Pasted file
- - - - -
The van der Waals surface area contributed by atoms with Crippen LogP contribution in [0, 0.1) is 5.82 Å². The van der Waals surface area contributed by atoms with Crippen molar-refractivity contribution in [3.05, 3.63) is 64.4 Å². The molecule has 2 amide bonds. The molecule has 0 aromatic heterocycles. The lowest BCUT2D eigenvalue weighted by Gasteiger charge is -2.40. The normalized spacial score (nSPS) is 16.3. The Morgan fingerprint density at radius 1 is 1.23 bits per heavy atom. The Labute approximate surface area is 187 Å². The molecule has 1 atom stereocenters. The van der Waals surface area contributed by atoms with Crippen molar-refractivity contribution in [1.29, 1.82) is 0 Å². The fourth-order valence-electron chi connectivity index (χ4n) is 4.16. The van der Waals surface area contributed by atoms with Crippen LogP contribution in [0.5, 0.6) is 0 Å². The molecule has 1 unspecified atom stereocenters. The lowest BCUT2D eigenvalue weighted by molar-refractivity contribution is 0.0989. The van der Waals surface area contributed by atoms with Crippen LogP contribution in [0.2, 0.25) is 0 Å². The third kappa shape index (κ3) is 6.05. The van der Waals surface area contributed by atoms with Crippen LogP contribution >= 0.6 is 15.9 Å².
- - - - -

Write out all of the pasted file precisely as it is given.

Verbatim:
The van der Waals surface area contributed by atoms with Crippen LogP contribution in [0, 0.1) is 5.82 Å². The van der Waals surface area contributed by atoms with Crippen molar-refractivity contribution in [3.05, 3.63) is 64.4 Å². The molecule has 2 amide bonds. The molecule has 0 aromatic heterocycles. The lowest BCUT2D eigenvalue weighted by Gasteiger charge is -2.40. The normalized spacial score (nSPS) is 16.3. The Morgan fingerprint density at radius 1 is 1.23 bits per heavy atom. The Labute approximate surface area is 187 Å². The molecule has 1 atom stereocenters. The van der Waals surface area contributed by atoms with Crippen molar-refractivity contribution in [1.29, 1.82) is 0 Å². The fourth-order valence-electron chi connectivity index (χ4n) is 4.16. The van der Waals surface area contributed by atoms with Crippen LogP contribution in [0.5, 0.6) is 0 Å². The molecule has 1 unspecified atom stereocenters. The lowest BCUT2D eigenvalue weighted by molar-refractivity contribution is 0.0989. The van der Waals surface area contributed by atoms with Crippen LogP contribution in [0.2, 0.25) is 0 Å². The third kappa shape index (κ3) is 6.05. The van der Waals surface area contributed by atoms with Crippen LogP contribution >= 0.6 is 15.9 Å².